Friday, 18 May 2018

Bishops and Safeguarding

There are two items in today’s Church Times that relate to this subject.

Letter to the editor (scroll down)
The House of Bishops and abuse survivors

From Mr Andrew Graystone

Sir, — At the General Synod in February, the House of Bishops once again promised a “new culture” in the way that the Church relates to victims of its abuse (News, 16 February). Since then, there has been no indication of what that new culture might look like, or how or when it will be realised. Indeed, since February there has been minimal contact between the bishops and victims.

The suggestion in a private letter that the National Safeguarding Team is “in the process of developing the terms of reference for a Working Group on Cultural Change” caused hearty laughter among weary victims.

When pressed, individual bishops have dropped hints that “something is being worked out” and will be revealed in due course. This is inadequate for at least two reasons.

The first is that it fails to recognise that the climate of nods and winks, secrecy, and fixing things up in private, is precisely the environment in which abuse thrives. Bishops working things out behind closed doors is the problem; it cannot also be the solution.

The second is that the bishops have yet to face the fact that they are neither qualified nor equipped to fix the Church’s problems in this area. By definition, many have risen to the top through abusive cultures. They are unable to recognise their own privilege and are unwilling to admit their own victimhood. They are horses trying to muck out their own stable.

Until the Bishops admit their inadequacy in this area and call on victims and independent experts to advise, all they will succeed in doing is spreading the muck around.

17 Rushford Avenue
Manchester M19 2HG

And there is a brief news item headed Welby ‘will take no further action’ against Croft over abuse case (scroll down)

THE Archbishop of Canterbury has declined to discipline the Bishop of Oxford, Dr Steven Croft, over alleged failings to handle properly a disclosure of abuse. The Revd Matthew Ineson, who says that he was raped while a child by another cleric, the late Trevor Devamanikkam (News, 16 March), made a complaint under the Clergy Discipline Measure against Dr Croft. Mr Ineson said that Dr Croft did not take any action after being told about the alleged abuse. Mr Ineson said that he had received a letter from Archbishop Welby which said that he “will take no further action”. The Archbishop said, however, that he would ensure that Dr Croft undertook further safeguarding training and understood his responsibilities as a diocesan bishop. Mr Ineson said that he was prepar­ing to appeal against Archbishop Welby’s decision not to discipline Dr Croft.

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Categorised as: Church of England

When Justin Welby became Archbishop of Canterbury, there was widespread approval of the appointment. It was generally thought that, as a new broom, he would introduce sweeping reforms, and that Lambeth Palace would be run in a more businesslike and efficient manner.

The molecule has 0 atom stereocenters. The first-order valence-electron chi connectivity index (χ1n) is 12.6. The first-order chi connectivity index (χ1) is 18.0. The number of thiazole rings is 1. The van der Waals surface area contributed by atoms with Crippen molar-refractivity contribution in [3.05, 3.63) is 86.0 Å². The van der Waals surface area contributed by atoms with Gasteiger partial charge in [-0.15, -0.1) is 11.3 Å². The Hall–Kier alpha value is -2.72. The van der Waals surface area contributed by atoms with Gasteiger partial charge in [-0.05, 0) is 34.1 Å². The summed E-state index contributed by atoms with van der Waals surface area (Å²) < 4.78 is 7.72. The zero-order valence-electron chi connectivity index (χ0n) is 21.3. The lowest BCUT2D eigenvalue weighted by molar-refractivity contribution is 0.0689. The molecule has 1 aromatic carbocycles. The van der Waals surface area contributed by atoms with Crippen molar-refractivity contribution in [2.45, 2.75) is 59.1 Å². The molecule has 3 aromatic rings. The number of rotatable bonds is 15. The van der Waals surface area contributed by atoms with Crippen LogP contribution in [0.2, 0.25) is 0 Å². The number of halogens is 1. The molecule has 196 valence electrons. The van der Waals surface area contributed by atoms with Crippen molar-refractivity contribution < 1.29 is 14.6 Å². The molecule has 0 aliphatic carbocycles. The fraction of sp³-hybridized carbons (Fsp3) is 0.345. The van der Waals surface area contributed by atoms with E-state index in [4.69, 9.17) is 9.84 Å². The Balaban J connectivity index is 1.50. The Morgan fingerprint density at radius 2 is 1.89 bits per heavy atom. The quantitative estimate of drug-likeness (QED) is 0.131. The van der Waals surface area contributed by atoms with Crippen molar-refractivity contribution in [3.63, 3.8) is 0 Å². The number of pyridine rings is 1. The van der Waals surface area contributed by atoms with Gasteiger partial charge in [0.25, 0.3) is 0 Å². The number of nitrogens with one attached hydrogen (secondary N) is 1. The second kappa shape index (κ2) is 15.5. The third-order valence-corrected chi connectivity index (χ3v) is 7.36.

What we have seen is letters not answered, prevarication and a lack of any direction in the Church. What a disappointment!

Posted by: Paul Waddington on Friday, 18 May 2018 at 4:17pm BST

Is it only dead or retired bishops and archbishops who face the consequences for accusations of child abuse which are knowingly mired in bureaucratic treacle? Or is it that action is only taken if it becomes impossible to hide what happened? How, from the outside, can we tell whether a failure to act was incompetence or collusion?

Someone needs to be held to account for how Matthew Ineson’s complaint was handled because otherwise the lack of accountability will feed a culture of prevarication - which is exactly what we are seeing. Right now nothing would give bishops greater incentive to act vigorously than several being asked to resign.

Posted by: Kate on Friday, 18 May 2018 at 6:41pm BST

This is Wallace Benn refusing to take action against Gordon Rideout in another guise. Brothers in the tribal club sticking together. We can confidently expect Sentamu to be off the hook, too, I guess.

Posted by: Michael Mulhern on Friday, 18 May 2018 at 6:48pm BST

Does 'accountability' here mean 'retribution,' Kate? I'm a bit uneasy when Christians - in the guise of defending victims - adopt the logic of hounding people into a forced resignation. I'd prefer bishops were given the tools to do their job properly, rather than being made into salutary examples to inspire fear in the rest.

Posted by: rjb on Saturday, 19 May 2018 at 6:07am BST

RJB, so you think there should be no consequences for a bishop's refusing to act on a complaint of serious child sexual abuse by a priest? How does that encourage victims to come forward; or bishops to act on such complaints; or discourage paedophiles from thinking churches are a safe place for them to prey on the innocent?

But perhaps I've misunderstood you, and you have some other form of accountability and disciplinary procedure in mind.

Posted by: Janet Fife on Saturday, 19 May 2018 at 8:11am BST

"Does 'accountability' here mean 'retribution,' Kate?"

Fair question. But we wouldn't allow an abuser to retain a position of authority in the Church because of the danger they pose. Don't those who potentially facilitate abuse by turning a blind eye - or by moving so slowly that it amounts to the same thing - present a danger too?